Money Mondays: How to Remove Pesticides from Produce When You Can’t Afford Organic

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This post is by Bernie Carr,

We all want to eat a balanced diet that includes fruits and vegetables.  But you can’t help but wonder about the safety of ingesting pesticides that end up in produce. While I’d like to buy organic fruits and vegetables, my budget is not always so accommodating.

If you do any food preservation such as canning or drying, you’ll also want to make sure you are able to reduce or eliminate pesticides from your produce. Let’s take a look.

Choose wisely

Each year, the Environmental Working Group comes out with the Dirty Dozen fruits and vegetables. For 2019, they are:

  • Strawberries
  • Spinach
  • Kale
  • Nectarines
  • Apples
  • Grapes
  • Peaches
  • Cherries
  • Pears
  • Tomatoes
  • Celery
  • Potatoes

In general, fruits and vegetables with thicker skin such as bananas and avocados have less pesticides than those with thin skin.

Wash all produce

If you do nothing else, wash your produce before consuming, as washing actually lessens the amount of pesticides. Washing can cause produce to deteriorate faster in the fridge, so wash right before use. Even if you are cutting a thick skinned fruit such as cantaloupe or watermelon, wash thoroughly, as the knife can transmit any germs or pesticides from the outer skin into the consumable part.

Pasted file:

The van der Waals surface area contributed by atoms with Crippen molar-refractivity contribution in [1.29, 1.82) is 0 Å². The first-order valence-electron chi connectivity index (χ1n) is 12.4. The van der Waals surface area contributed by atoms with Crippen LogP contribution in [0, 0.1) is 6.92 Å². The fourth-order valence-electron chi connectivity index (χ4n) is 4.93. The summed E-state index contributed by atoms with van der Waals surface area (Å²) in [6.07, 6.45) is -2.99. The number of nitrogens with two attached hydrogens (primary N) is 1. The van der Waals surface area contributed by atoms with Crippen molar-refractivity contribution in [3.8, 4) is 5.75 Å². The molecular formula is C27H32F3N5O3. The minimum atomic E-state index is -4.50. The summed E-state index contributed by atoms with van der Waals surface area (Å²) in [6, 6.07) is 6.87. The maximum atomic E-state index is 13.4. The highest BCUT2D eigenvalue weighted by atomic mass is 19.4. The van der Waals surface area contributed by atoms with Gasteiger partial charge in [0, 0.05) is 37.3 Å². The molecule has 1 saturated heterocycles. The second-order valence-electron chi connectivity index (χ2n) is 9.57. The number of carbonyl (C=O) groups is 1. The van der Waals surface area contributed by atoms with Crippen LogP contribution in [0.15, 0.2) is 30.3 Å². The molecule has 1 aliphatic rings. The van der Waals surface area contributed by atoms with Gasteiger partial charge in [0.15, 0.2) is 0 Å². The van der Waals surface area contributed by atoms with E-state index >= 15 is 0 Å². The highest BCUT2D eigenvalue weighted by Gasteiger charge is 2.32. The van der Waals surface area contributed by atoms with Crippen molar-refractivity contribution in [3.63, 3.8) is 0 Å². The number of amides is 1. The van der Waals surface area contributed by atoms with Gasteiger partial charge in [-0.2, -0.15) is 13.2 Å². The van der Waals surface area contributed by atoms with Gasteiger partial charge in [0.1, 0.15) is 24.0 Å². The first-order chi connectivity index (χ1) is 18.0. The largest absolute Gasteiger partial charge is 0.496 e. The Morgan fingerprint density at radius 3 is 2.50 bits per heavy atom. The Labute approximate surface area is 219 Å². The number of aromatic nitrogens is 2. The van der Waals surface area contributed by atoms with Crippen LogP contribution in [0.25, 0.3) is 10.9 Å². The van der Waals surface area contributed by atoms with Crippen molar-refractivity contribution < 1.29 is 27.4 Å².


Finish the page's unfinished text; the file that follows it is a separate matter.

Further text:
Peel it

When I eat non-organic apples, I wash them and peel off the skin. This way, I don’t get any pesticides or wax sitting on the apple skin. Unfortunately, peeling also removes any nutrients that were in the apple peel.

Baking soda wash

According to an article in Popular Science, a baking soda wash actually works better than water alone, and even beats out any commercial produce washes. But you need to soak the fruit for about 15 minutes for maximum benefit. However, it may not remove ALL types of pesticides, just the ones included in the study done by The Journal of Agricultural and Food Chemistry.

The final word

I figure a method that has been found to work is better than doing nothing at all. I will continue to peel fruit if I am able to or soak in baking soda and water to get rid of or at least lessen the amount pesticides in my produce.

What about you – are you concerned about pesticides in fruits and vegetables? What do you do to lessen or remove pesticides? Please share in the comments.


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Image by Jasmine Lin from Pixabay


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One comment

  1. Good article. Thanks. From gardening, I know that store-bought potatoes often have a chemical on them to retard sprouting in storage. A quick Google check shows the chemical to be a herbicide named chlorpropham and that it’s on 76% of all “conventional” potatoes. Washing removes 33-47%. Peeling removes 91-98%.

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